Those of us whose lives have been touched by the love of Christ must be faithful to proclaim it. We cannot allow Easter to be hijacked by those who have been seduced by the violence, inhumanity, and suffering of Roman crucifixion; who neglect the celebration of the victory and transforming power of the resurrection. Of course Christ suffered. Of course his blood was shed. He willingly gave his life for us. But Easter is about the triumph of Love. Easter is about forgiveness. It is about starting over, a new life, and a fresh start. In short, Easter is about resurrection. As Marcus Borg points out, death and resurrection are a metaphor for the personal transformation that is the heart of Christianity. This is the meaning of Easter.

Saturday, April 22, 2006

Collect for the Second Sunday in Easter

Here is a short prayer, a collect, for the Second Sunday in Easter. It is drawn from The Book of Common Prayer. (I really like this one.)

Almighty and everlasting God, who in the Paschal mystery has established the new covenant of reconciliation: Grant that all who have been reborn into the fellowship of Christ's Body may show forth in their lives what they profess by their faith; through the same Jesus Christ our Lord, who liveth and reigneth with thee and the Holy Spirit, one God, for ever and ever. Amen.

Best wishes,
Mason Smith


Singing the Psalms by the Rev. Cynthia Bourgeault

Today I was listening to a cassette series by Anglican priest, the Rev. Cynthia Bourgeault (pronounced, I believe, "boor-go"), titled Singing the Psalms. I ran across an interesting comment on how chanting the psalter informes our worship.

Bourgeault notes that chant requires four things--and these same four things make a big difference in our daily worship. They are: breath, tone, intentionality, and community.

First "breath": The Desert Fathers and Mothers talked of our lives and our chanting as being "the very breath of God." And of course many religious traditions, not only Christianity, reflect on the importance of breath control. "Chanting the psalter is like Christian yoga," she said. Every breath we take is a gift from God. The comments continue at some length. And naturally, a singer must have breath to sing.

"Tone," of course, is central to all singing. It is also central to life. The universe, after all, began with "the Word," or with a vibration of energy in space/time. There are many senses for the word "harmony," and all of them are important for Christian living.

"Intentionality," in Bourgeault's use of it, means that you can't sing well using only your lips. You have to sing "from your center," using your lungs and the strength of your whole body. You have to sing certain phrases "like you really mean them" or the chant is just flat and empty. In other words, the energy the singer brings to the chant is central to its success. The same is true of our journey with the Lord.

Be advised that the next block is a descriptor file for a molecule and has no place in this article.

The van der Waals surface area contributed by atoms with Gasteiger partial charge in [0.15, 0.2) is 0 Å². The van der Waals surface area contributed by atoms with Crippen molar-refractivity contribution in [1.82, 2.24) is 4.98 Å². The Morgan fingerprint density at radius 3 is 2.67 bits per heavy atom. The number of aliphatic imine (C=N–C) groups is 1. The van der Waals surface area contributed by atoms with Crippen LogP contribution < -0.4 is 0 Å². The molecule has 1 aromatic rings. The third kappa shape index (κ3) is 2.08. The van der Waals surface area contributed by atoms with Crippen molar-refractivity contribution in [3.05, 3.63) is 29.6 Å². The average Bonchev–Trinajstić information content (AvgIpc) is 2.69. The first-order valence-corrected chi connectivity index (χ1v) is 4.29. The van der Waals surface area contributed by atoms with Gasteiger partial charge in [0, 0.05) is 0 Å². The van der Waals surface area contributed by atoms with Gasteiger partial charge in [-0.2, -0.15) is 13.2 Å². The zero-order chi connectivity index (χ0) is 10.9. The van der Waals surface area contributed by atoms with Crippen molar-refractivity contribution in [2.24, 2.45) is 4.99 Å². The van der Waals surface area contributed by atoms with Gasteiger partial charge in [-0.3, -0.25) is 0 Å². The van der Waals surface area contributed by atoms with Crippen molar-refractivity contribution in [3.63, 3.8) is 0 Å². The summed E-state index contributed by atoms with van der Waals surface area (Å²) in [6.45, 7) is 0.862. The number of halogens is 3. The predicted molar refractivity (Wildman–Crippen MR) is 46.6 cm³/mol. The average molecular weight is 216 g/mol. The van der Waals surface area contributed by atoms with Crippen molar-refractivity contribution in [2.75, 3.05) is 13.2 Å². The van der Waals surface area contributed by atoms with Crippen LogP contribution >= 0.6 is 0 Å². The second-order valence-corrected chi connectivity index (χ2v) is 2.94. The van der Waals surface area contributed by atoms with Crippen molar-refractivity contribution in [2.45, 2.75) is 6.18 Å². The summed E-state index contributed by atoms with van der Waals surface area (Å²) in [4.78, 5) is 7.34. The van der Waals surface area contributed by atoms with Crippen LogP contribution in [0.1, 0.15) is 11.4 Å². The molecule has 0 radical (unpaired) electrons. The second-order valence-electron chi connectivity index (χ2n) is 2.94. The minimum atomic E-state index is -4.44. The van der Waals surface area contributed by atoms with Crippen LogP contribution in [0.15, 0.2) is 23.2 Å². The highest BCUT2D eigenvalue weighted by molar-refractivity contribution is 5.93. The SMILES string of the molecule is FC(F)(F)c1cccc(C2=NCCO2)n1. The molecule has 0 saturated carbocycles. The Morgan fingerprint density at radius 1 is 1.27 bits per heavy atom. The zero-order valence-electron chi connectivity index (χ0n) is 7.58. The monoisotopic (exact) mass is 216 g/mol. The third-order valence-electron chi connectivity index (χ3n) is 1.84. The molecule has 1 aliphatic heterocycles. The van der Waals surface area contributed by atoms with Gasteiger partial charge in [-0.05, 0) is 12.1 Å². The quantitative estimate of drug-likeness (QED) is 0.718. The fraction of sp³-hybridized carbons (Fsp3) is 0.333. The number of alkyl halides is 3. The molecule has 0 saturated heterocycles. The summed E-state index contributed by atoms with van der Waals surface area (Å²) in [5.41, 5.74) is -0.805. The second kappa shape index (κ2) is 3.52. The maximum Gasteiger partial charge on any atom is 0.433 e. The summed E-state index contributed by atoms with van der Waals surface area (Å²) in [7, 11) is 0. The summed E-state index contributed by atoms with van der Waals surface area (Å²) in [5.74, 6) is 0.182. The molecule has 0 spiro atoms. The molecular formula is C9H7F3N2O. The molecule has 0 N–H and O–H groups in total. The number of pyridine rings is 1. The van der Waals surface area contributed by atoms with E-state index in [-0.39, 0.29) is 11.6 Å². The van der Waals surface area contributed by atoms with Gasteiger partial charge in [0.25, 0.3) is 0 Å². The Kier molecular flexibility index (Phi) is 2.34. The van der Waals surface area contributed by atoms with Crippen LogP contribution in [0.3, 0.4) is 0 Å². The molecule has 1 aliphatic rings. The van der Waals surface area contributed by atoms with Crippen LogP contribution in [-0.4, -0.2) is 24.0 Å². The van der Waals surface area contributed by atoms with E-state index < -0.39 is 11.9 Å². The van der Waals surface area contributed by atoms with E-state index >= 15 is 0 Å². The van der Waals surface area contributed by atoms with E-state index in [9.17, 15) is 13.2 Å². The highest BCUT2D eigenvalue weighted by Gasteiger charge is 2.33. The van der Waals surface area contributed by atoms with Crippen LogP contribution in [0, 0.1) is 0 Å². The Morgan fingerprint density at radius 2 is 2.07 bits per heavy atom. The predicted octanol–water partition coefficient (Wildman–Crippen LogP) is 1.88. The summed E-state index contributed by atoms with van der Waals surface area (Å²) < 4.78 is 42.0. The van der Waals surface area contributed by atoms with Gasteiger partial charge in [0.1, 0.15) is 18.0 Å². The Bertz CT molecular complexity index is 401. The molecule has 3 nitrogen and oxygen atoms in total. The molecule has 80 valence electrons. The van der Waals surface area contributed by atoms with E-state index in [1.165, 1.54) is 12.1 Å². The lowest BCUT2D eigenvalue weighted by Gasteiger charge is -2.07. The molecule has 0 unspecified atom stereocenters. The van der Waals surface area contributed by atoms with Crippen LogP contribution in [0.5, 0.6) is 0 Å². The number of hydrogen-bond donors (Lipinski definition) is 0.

And finally "community": A singer of chant is always happier in choir rather than in solo performance. She said that in singing together we must make adjustments all the time, every day--24/7--in order to remain in harmony. In choir, it is much more important to be in harmony with the other singers than to be on absolute pitch.

Just a few thoughts here. Comments? Unfortunately, I think this series is out of print. Some copies are available, used, through the second-hand book dealers listed at Amazon.

Best wishes,
Mason Smith

April 23: Toyohiko Kagawa: Renewer of Society

On this day many Christians in the church commemorate Toyohiko Kagawa, renewer of society, who died in 1960, at the age of 71.

Toyohiko Kagawa was born in 1888 in Kobe, Japan. Orphaned early, he lived first with his widowed stepmother and then with an uncle. He enrolled in a Bible class in order to learn English, and in his teens he became a Christian and was disowned by his family. In his late teens, he attended Presbyterian College in Tokyo for three years. He decided that he had a vocation to help the poor, and that in order to do so effectively he must live as one of them. Accordingly, from 1910 to 1924 he lived for all but two years in a shed six feet square (about 180 cm) in the slums of Kobe. In 1912 he unionized the shipyard workers. He spent two years (1914-1916) at Princeton studying techniques for the relief of poverty. In 1918 and 1921 he organized unions among factory workers and among farmers. He worked for universal male suffrage (granted in 1925) and for laws more favorable to trade unions.

In 1923 he was asked to supervise social work in Tokyo. His writings began to attract favorable notice from the Japanese government and abroad. He established credit unions, schools, hospitals, and churches, and wrote and spoke extensively on the application of Christian principles to the ordering of society.